Multicenter Evaluation of the Effect of Upfront Radiosurgery on Residual Growth Hormone-secreting Pituitary Adenoma (MERGE)

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Samsung Medical Center

Status and phase

Phase 3


Acromegaly Due to Pituitary Adenoma


Drug: Lanreotide 60Mg Solution for Injection
Radiation: Gamma knife radiosurgery

Study type


Funder types



SMC 2017-11-091-002

Details and patient eligibility


In this study, the investigators hypothesize that upfront gamma knife radiosurgery with drug therapy is superior in the treatment of growth hormone-secreting pituitary tumors after primary surgical treatment compared with the drug therapy alone. This study can provide useful clinical information in the treatment of patients with acromegaly.

Full description

Acromegaly is often caused by growth hormone (GH)-secreting pituitary adenoma and causes anatomic changes in the body and various metabolic disorders caused by increased GH and insulin-like growth factor-1 (IGF1). Surgical treatment of pituitary tumors is the preferred standard of care, but only 40-70% of patients can be treated with surgical treatment alone. In many cases, complete resection of the tumor is not possible and the hormone imbalance persists after surgery. After surgical treatment, several additional treatments are needed to prevent hypersecretion of GH and to normalize blood levels of IGF-1. As first-line treatment after surgical resection, there are typically drug therapy and radiation therapy. The most common used drugs are octreotide and lanreotide, which are growth hormone analogues. However, according to the recent guideline, the endocrine remission rate obtained from post-operative drug therapy is only 17-35%. Although clinical trials are underway for new drugs, the burden of expensive drug costs, recurrence during drug withdrawal, and drug side effects remains major drawbacks. There is a need for therapeutic intervention to reduce the dose and duration of therapy, to prevent tumor recurrence, and to achieve rapid endocrinologic remission. Stereotactic radiosurgery (SRS), such as gamma knife radiosurgery, has been actively introduced worldwide to control residual pituitary tumors and has been applied to more than 200 cases of intractable acromegaly. The effect of SRS on endocrine remission in patients who did not receive endocrine therapy was confirmed in the literature. In a study of 136 patients who underwent preoperative radiotherapy followed by more than 5 years of follow-up, 65.4% of patients reported endocrine remission. According to the recently published meta-analysis, SRS showed 93-100% tumor growth control and size reduction within 5 to 10 years after surgery. The endocrinologic remission rate was reported to be 40-60% at 5 years. To date, SRS has been recommended for the treatment of growth hormone - secreting pituitary tumors in cases where surgical removal is not feasible from the beginning or if drug treatment fails after surgical removal. Only the retrospective study of SRS was performed and no prospective study was conducted at all. However, many institutions already prefer preemptive SRS treatment for residual tumor after surgery and have been practiced in many patients. Therefore, prospective clinical trials are needed to establish the basis for upfront SRS and establish the treatment strategy for patients who do not have endocrine remission after surgical treatment of GH secretory pituitary tumor.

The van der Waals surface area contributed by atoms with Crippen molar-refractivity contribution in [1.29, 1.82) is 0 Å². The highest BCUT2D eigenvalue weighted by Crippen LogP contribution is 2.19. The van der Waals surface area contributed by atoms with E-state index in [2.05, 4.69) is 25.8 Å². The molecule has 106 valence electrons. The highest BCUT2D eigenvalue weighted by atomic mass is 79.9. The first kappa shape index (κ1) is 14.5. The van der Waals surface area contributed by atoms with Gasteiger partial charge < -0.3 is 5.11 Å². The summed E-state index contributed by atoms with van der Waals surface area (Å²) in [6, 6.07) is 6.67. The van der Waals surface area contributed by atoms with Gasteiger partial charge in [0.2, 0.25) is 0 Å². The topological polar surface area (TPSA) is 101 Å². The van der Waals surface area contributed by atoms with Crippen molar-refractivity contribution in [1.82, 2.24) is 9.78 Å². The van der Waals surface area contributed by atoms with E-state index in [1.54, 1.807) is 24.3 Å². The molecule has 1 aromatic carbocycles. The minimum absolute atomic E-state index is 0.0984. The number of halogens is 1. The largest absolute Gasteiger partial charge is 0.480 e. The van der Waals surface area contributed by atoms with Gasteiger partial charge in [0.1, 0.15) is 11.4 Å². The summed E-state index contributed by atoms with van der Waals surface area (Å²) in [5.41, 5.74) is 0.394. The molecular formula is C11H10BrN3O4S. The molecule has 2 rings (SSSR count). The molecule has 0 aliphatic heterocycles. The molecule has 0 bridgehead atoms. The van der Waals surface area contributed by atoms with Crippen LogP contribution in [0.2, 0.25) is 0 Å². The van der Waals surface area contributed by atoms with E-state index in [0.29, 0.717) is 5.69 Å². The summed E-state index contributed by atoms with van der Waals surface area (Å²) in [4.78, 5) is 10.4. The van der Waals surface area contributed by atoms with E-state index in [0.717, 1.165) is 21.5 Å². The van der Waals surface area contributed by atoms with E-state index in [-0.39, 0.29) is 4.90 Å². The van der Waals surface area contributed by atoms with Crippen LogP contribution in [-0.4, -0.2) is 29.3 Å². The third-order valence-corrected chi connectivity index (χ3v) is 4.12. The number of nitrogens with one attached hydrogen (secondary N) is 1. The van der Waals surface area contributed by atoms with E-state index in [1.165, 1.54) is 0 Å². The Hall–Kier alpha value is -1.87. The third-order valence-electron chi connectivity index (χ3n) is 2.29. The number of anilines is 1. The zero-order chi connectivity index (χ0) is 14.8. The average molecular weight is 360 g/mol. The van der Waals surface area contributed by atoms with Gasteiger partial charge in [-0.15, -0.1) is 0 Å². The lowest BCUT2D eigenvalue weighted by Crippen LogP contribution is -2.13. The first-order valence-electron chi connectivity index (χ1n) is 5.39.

90 estimated patients




18 to 70 years old


No Healthy Volunteers

Inclusion criteria

Among patients with acromegaly due to growth hormone secreting pituitary adenoma who underwent primary surgical resection, patients who fail to achieve endocrinologic remission at 3 months after surgery.

On brain MRI scan at 3months after surgery, residual tumor is confirmed by clinicians

the definition of endocrinologic remission

  • random growth hormone level < 2.5 ug/L
  • normalization of age-matched insulin growth factor-1 level

Exclusion criteria

  • patients with contraindication of stereotactic radiosurgery; e.g. pregnancy or planning pregnancy, or claustrophobia
  • recurrent pituitary adenoma
  • limited life expectancy due to systemic disease; e.g. malignant tumor, genetic disease, and terminal stage of renal or hepatic failure
  • disability to clinic visit due to postoperative complications

Trial design

Primary purpose




Interventional model

Parallel Assignment


None (Open label)

90 participants in 2 patient groups

Experimental group
Gamma knife radiosurgery (Leksell Gamma Knife, Elekta AB, Stockholm, Sweden) is used for intervention. Administration of standard medical therapy using Lanreotide 60 mg concurrently starts with radiosurgery
Radiation: Gamma knife radiosurgery
Drug: Lanreotide 60Mg Solution for Injection
Active Comparator group
Without radiosurgery, standard medical therapy (Lanreotide 60Mg Solution for Injection) same with interventional group is applied
Drug: Lanreotide 60Mg Solution for Injection

Trial contacts and locations



Central trial contact

Doo-Sik Kong, MD,Ph.D

Data sourced from

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